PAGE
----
Ms Bailey: Rebecca, you mentioned pollution but did not go into any details. Do you have any information on levels of pollution in our waters? I do not mean just plastic. I know that plastic pollution gets the headlines at the minute, but there is a lot of other damaging pollution going on. One of your next-stage calls in your briefing paper is to ask the Minister to produce a fisheries discussion paper. Has that been asked of the Minister? Has the Department engaged with that idea?

Ms Hunter: On pollution, I do not have specific figures to mind, but I think that something like 6,300 pieces of plastic were found per kilometre around our shores, according to the last marine litter survey. The problem is intensifying. The figure was up about 43% on the previous year.

Ms Bailey: You have a better chance of catching a plastic bottle, Maurice. [Laughter.]

Mr M Bradley: A lot better chance.

Ms Hunter: In addition, the Department does water framework directive reporting, and, at present, around 60% of marine water bodies around Northern Ireland are in moderate or poor status. That is just from run-off from the land. To link that with the discussion paper, when we are looking at fisheries management, the idea of an ecosystem-based approach is that you are looking at all the pressures on the marine environment, not just one area in particular. The fisheries discussion paper has been brought to the Department, but we have not yet brought it to the Minister, although we do have a meeting with the Minister scheduled.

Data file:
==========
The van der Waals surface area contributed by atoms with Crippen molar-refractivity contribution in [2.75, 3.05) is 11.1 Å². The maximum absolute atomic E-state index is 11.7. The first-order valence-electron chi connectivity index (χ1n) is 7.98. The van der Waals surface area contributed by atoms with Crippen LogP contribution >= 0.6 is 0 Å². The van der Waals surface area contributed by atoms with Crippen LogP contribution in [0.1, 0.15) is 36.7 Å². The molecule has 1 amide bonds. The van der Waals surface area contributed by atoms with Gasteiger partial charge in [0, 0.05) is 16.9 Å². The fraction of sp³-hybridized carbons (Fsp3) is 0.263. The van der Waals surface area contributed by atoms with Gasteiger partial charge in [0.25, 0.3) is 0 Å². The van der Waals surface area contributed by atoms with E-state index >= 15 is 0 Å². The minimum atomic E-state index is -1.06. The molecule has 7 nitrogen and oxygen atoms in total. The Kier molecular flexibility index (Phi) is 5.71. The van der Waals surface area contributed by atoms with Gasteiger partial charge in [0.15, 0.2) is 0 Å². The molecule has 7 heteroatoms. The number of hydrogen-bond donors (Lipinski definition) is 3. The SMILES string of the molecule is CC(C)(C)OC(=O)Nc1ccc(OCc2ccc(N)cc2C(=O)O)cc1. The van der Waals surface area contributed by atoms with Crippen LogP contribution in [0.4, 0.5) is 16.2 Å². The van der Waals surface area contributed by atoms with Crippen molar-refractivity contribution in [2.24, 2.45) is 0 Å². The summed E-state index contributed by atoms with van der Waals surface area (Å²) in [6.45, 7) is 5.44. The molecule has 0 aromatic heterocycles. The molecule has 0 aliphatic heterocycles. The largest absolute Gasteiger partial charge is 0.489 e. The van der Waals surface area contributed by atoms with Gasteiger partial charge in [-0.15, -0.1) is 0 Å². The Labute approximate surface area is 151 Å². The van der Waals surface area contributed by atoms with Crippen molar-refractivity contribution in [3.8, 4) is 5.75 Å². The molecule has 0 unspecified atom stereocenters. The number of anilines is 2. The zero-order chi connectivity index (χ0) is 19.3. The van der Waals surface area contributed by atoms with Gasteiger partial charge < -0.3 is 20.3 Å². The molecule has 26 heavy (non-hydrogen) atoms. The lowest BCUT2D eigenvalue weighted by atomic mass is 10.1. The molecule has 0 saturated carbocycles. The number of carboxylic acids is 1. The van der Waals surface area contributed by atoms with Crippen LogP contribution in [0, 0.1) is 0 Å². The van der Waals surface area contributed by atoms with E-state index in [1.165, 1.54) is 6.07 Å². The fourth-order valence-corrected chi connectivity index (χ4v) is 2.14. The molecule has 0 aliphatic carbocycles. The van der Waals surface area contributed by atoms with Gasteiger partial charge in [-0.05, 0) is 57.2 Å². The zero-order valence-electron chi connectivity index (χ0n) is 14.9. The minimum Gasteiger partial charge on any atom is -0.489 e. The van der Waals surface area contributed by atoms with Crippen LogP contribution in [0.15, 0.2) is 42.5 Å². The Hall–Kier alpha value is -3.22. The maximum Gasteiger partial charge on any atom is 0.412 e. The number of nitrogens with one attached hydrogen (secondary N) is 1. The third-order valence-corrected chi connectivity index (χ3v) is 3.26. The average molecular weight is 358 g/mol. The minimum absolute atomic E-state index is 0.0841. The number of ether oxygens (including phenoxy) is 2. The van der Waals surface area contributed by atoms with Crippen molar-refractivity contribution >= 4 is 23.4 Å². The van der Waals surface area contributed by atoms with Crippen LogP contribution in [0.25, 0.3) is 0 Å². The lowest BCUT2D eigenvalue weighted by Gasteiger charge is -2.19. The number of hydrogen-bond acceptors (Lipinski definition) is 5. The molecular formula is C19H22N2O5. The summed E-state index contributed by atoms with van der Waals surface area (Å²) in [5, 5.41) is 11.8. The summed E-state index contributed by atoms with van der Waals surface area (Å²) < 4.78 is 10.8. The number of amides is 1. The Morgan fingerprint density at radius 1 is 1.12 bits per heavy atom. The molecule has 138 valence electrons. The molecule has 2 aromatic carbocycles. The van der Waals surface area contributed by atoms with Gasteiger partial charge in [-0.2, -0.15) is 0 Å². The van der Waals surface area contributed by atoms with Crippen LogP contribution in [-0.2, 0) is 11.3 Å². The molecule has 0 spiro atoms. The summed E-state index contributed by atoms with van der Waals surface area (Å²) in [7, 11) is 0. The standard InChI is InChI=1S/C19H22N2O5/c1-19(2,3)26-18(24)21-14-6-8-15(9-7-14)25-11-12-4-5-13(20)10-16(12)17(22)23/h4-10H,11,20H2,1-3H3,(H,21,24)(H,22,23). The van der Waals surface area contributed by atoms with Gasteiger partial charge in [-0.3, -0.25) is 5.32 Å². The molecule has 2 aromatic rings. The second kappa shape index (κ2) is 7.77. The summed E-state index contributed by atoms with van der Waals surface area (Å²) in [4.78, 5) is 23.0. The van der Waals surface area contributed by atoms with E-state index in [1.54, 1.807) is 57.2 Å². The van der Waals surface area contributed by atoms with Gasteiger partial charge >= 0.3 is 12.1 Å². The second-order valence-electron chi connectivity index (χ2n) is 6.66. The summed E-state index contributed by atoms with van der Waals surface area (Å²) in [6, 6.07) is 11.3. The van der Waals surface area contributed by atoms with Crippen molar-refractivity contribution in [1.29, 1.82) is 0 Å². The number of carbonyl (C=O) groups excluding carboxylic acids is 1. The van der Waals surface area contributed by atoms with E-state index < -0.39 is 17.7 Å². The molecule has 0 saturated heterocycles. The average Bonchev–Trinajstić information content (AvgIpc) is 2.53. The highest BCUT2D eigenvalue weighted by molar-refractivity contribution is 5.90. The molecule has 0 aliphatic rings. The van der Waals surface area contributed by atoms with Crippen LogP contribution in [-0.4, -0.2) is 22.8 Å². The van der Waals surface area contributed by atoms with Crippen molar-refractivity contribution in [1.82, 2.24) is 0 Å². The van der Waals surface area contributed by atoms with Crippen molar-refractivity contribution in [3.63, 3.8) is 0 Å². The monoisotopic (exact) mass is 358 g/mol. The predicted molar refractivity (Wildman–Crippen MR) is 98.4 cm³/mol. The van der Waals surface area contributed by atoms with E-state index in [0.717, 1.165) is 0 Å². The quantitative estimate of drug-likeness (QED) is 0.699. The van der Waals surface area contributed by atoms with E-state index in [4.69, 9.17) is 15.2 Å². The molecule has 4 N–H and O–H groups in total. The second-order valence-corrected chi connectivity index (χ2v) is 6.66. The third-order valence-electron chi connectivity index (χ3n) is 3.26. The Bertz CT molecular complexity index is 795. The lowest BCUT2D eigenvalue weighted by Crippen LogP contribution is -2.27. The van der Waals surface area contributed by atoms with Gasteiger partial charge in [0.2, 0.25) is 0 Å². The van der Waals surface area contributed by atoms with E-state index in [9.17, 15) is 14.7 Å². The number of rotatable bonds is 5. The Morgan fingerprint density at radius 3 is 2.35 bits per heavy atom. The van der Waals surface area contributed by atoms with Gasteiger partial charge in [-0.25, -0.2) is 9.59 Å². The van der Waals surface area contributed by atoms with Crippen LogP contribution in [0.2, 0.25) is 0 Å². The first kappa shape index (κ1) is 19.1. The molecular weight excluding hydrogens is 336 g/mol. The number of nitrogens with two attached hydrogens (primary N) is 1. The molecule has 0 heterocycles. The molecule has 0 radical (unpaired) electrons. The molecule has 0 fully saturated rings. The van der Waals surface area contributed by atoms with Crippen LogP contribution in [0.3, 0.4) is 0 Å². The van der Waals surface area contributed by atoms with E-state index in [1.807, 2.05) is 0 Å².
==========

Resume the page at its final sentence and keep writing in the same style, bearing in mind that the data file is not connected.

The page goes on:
Dr Bodles: There is nothing specific in the Bill about pollution measures, but, as Ellen mentioned earlier, the funding from the EMFF can be used to address pollution issues. One example of that is the ongoing Fishing For Litter scheme in Northern Ireland, where fishermen land plastic that they catch as by-catch. That is an example of where funding can be used to deliver on pollution objectives, and we would like to see that continue.